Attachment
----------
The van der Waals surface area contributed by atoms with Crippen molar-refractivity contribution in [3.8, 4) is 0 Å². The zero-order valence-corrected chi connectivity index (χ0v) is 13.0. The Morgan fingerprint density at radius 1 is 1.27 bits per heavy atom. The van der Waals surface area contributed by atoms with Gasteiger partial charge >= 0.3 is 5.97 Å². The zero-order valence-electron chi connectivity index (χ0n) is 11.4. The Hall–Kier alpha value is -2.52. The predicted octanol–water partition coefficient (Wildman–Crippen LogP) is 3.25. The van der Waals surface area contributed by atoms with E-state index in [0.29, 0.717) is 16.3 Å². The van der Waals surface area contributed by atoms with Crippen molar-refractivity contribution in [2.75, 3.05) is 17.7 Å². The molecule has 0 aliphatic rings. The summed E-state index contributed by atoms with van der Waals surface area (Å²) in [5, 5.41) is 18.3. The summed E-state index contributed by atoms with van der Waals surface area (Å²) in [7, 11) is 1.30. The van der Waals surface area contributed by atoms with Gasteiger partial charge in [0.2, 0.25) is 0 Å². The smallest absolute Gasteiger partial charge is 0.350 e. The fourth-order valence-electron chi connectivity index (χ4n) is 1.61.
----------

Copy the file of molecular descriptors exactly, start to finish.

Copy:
The van der Waals surface area contributed by atoms with Crippen molar-refractivity contribution in [3.8, 4) is 0 Å². The zero-order valence-corrected chi connectivity index (χ0v) is 13.0. The Morgan fingerprint density at radius 1 is 1.27 bits per heavy atom. The van der Waals surface area contributed by atoms with Gasteiger partial charge >= 0.3 is 5.97 Å². The zero-order valence-electron chi connectivity index (χ0n) is 11.4. The Hall–Kier alpha value is -2.52. The predicted octanol–water partition coefficient (Wildman–Crippen LogP) is 3.25. The van der Waals surface area contributed by atoms with E-state index in [0.29, 0.717) is 16.3 Å². The van der Waals surface area contributed by atoms with Crippen molar-refractivity contribution in [2.75, 3.05) is 17.7 Å². The molecule has 0 aliphatic rings. The summed E-state index contributed by atoms with van der Waals surface area (Å²) in [5, 5.41) is 18.3. The summed E-state index contributed by atoms with van der Waals surface area (Å²) in [7, 11) is 1.30. The van der Waals surface area contributed by atoms with Gasteiger partial charge in [0.2, 0.25) is 0 Å². The smallest absolute Gasteiger partial charge is 0.350 e. The fourth-order valence-electron chi connectivity index (χ4n) is 1.61.